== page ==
Lucia NotterpekHNF is excited to announce that Dr. Lucia Notterpek will Take the Reins as HNF’s New Chief Scientific Officer.

Dr. Lucia Notterpek is Professor and Chair of the Department of Neuroscience at the University of Florida in Gainesville, Florida. She obtained her PhD in Neuroscience from UCLA and was a Postdoctoral Fellow in Neurobiology at Stanford University. Dr. Notterpek has spent more than two decades on Charcot-Marie- Tooth (CMT) research, and has been intimately involved as a Scientific Advisory Board Member with HNF for the past five years. In fact, Lucia was the first scientist to establish a relationship with HNF back in 2001.

Dr. Notterpek’s primary research on hereditary neuropathies dates back to the mid 90’s when under the direction of Dr. Eric Shooter at Stanford University she studied the PMP22 protein, which causes CMT1A. Dr. Shooter was one of the key scientists in elucidatingthe linkage of PMP22 to a host of hereditary neuropathies. Dr. Notterpek’s laboratory at the University of Florida continues to investigate the normal function of PMP22 in peripheral nerves. Another major effort of her work is to facilitate the development of effective therapies for demyelinating hereditary neuropathies, including CMT1A, HNPP and congenital hypomyelinating neuropathy, also known as Dejerine-Sottas syndrome (DSS). Dr. Notterpek’s therapeutic approaches for CMT include small molecule enhancers of protein degradation and protein folding, and miRNAmediated gene suppression. Her laboratory is also interested in understanding the influence of total caloric intake and dietary lipids on peripheral nerve function and neuropathy progression.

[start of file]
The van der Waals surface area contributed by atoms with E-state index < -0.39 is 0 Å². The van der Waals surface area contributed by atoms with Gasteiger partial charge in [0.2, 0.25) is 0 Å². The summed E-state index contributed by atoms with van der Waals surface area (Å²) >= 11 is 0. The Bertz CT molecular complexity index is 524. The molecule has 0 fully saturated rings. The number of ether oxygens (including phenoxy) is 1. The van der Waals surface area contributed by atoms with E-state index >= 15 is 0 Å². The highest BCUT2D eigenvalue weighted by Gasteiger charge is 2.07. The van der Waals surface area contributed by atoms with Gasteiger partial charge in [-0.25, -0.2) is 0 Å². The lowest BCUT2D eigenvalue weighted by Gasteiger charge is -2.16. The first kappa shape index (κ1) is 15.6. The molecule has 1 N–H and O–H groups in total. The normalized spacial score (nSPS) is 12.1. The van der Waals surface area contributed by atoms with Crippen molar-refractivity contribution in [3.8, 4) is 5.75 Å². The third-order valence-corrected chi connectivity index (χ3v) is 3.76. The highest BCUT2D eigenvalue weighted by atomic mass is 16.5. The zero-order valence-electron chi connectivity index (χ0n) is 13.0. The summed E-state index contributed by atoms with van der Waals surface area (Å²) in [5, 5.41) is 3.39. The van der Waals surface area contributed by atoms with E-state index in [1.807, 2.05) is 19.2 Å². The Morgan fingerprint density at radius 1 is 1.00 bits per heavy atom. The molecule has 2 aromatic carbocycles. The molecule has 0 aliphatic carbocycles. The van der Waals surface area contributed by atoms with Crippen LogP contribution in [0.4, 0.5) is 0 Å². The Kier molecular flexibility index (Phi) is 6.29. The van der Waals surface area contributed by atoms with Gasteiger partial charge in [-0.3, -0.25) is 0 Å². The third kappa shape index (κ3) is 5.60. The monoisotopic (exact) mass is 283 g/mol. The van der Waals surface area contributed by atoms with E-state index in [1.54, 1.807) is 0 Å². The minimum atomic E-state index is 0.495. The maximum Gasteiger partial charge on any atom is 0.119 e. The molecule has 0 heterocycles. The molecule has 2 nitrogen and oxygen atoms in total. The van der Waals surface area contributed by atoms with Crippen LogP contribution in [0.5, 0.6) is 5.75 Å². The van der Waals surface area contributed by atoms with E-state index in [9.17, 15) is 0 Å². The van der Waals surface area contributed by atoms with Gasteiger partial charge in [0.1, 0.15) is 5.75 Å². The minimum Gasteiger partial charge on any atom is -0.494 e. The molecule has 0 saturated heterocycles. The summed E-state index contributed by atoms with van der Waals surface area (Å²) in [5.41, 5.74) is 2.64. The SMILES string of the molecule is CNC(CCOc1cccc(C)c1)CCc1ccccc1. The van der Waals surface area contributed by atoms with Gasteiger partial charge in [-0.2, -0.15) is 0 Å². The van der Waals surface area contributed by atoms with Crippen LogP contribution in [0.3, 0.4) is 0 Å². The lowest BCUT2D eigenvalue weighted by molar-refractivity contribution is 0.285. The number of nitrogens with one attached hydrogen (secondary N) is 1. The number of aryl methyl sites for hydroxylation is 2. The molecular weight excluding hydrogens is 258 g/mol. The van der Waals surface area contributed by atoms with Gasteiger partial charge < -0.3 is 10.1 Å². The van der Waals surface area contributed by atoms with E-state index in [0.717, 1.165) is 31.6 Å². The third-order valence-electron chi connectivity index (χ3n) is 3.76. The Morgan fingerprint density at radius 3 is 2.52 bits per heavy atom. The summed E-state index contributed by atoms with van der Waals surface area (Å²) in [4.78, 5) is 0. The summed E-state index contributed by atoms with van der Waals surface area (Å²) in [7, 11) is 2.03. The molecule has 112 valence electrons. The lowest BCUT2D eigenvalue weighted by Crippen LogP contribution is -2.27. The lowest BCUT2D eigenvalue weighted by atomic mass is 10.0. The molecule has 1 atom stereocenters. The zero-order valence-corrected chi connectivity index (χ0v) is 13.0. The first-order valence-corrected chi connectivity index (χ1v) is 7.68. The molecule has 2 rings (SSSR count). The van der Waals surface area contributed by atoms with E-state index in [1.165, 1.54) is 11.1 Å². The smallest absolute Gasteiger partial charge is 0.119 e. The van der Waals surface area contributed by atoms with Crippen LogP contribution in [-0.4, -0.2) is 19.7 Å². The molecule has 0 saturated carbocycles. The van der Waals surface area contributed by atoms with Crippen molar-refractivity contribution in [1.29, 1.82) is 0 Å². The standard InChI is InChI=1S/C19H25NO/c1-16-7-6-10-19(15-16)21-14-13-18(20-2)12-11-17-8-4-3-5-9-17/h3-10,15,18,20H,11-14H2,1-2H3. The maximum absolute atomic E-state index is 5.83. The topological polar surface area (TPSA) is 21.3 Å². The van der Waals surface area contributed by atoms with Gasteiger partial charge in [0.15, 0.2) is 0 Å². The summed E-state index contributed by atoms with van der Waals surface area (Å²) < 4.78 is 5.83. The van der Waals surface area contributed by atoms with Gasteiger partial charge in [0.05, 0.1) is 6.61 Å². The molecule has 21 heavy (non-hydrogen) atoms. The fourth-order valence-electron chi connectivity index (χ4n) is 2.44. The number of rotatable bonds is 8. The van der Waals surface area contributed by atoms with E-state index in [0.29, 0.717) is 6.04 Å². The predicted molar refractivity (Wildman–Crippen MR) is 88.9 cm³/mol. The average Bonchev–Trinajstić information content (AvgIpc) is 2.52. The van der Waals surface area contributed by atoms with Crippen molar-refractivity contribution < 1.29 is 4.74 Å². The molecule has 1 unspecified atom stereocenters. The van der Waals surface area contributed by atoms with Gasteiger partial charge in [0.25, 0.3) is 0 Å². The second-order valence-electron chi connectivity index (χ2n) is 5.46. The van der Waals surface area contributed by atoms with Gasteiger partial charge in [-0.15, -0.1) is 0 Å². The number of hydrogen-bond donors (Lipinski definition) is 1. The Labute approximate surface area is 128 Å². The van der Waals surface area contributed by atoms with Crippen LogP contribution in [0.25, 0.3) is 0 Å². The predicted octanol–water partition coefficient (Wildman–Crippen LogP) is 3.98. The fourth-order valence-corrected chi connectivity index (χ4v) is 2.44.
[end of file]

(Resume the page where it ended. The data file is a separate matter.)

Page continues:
Dr. Notterpek will oversee HNF’s Therapeutic Research in Accelerated Discovery (TRIAD) program and will work closely with HNF’s CEO, Allison Moore, on existing and new industry stakeholder partnerships. Dr. Notterpek has been instrumental in connecting HNF to the University of Florida and the designation of University of Florida as an HNF Center of Excellence in 2016, as well as bringing the first CMT clinical trial (Pharnext pivotal PXT3003 Phase 3) to the University.